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CVCA Releases Quarterly Report, Urges More Tax Support For R And D

by Mike Godfrey,, Washington

04 December 2008

Figures recently released by Canada's Venture Capital and Private Equity Association have served to reiterate the Association's warnings with regard to the state of the sector, and to underline the need for increased tax support for research and development activity.

Last month, the CVCA revealed that activity in Canada’s venture capital market continued at the slower pace in Q3 2008 that had been apparent since the first half of the year.

It explained that:

"Nationally, a total of CAD372m (USD295m) was invested between July and September, lagging by 26% the CAD501m invested at the same time in 2007. The number of Canadian-based firms securing venture capital was also reduced on a year-over-year basis."

"The number of companies financed totaled 123 during the third quarter, or 12% fewer than the 140 companies financed one year ago. Year-to-date numbers confirm the extent of the market downturn currently taking place in Canada."

"As at September 30 just over CAD1.0bn has been deployed to 296 companies, which is 33% below the CAD1.5bn that went to 336 companies during the same nine-month period in 2007."

“These investment numbers, which ultimately reflect the availability of capital in the venture capital industry, are worrisome in that they further confirm Canada’s ongoing weakness in driving innovation,” observed Gregory Smith, President of the CVCA and President of Macquarie Capital Funds Canada Ltd.

He continued: “The CVCA has developed a four-point commercialization support program to help address these VC industry trends and to increase the availability of venture capital for high-growth small businesses.”

The program, first unveiled in October of this year, called on the government to:

  • Improve the Scientific Research and Experimental Development program (SR&ED) tax credit program, which would effectively stimulate the growth of small companies;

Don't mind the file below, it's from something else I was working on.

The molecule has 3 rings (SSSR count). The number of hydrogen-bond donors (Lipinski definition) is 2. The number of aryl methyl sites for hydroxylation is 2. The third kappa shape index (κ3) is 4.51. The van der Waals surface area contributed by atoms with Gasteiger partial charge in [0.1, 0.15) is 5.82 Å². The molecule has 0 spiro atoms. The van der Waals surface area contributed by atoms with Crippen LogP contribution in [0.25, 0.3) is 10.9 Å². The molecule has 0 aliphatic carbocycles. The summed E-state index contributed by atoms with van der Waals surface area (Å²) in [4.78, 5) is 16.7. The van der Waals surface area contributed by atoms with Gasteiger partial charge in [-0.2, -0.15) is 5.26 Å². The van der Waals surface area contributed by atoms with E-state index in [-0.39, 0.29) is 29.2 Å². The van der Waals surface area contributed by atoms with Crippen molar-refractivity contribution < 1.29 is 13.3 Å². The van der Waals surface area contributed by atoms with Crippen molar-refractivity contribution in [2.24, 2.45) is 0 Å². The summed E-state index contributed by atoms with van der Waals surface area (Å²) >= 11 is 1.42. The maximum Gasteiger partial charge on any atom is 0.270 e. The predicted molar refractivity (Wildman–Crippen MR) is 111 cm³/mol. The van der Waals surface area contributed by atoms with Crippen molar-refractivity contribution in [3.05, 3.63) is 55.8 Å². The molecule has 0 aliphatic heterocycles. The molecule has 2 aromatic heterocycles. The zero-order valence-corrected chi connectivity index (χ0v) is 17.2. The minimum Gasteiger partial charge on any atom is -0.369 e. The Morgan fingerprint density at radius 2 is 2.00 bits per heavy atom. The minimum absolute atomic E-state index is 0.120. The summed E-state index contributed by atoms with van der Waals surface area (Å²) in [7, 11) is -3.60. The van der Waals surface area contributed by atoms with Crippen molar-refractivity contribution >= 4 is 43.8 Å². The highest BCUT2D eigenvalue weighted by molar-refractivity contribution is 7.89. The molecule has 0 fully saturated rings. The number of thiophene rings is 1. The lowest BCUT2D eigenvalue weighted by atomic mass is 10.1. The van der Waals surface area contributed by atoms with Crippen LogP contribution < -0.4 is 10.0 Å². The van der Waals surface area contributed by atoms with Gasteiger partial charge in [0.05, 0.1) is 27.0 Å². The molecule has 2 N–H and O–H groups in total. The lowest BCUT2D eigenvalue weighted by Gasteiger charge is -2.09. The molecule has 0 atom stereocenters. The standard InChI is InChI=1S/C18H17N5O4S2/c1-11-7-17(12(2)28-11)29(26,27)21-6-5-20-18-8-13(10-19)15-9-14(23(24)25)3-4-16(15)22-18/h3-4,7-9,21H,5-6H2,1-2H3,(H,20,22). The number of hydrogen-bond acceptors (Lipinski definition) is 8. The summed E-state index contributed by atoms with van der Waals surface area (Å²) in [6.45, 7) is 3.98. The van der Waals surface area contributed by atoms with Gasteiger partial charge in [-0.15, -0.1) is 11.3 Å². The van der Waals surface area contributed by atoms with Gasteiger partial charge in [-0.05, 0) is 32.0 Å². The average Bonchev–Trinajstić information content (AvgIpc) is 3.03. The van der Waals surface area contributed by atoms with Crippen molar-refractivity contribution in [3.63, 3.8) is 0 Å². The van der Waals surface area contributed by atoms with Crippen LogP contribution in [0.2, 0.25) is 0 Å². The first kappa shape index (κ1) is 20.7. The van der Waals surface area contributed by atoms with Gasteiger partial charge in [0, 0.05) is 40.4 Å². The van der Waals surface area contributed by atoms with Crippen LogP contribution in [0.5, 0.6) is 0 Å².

• Set up a third-party managed fund of funds similar to those funds recently established in Alberta, British Columbia and Ontario to help fuel the growth of vibrant, leading-edge companies;
  • Enable greater use of government procurement/offsets to encourage domestic as well as foreign multinational investment in Canadian venture capital funds; and
  • Create an incentive for large Canadian corporations to invest in Canadian VC funds, where an investment in a VC fund would receive the same tax treatment that is currently available for in-house research and development.

Commenting on the proposed initiatives at the time, the CVCA boss stated that:

“We call on all parties to recognize the pivotal role that emerging companies play in Canada’s economic renewal. Helping these companies to successfully commercialize Canadian research is essential to our national productivity and to enhancing Canada’s place within the global economy. We look forward to working together on prudent measures that will ensure a vibrant venture capital industry and new investment in innovation.”

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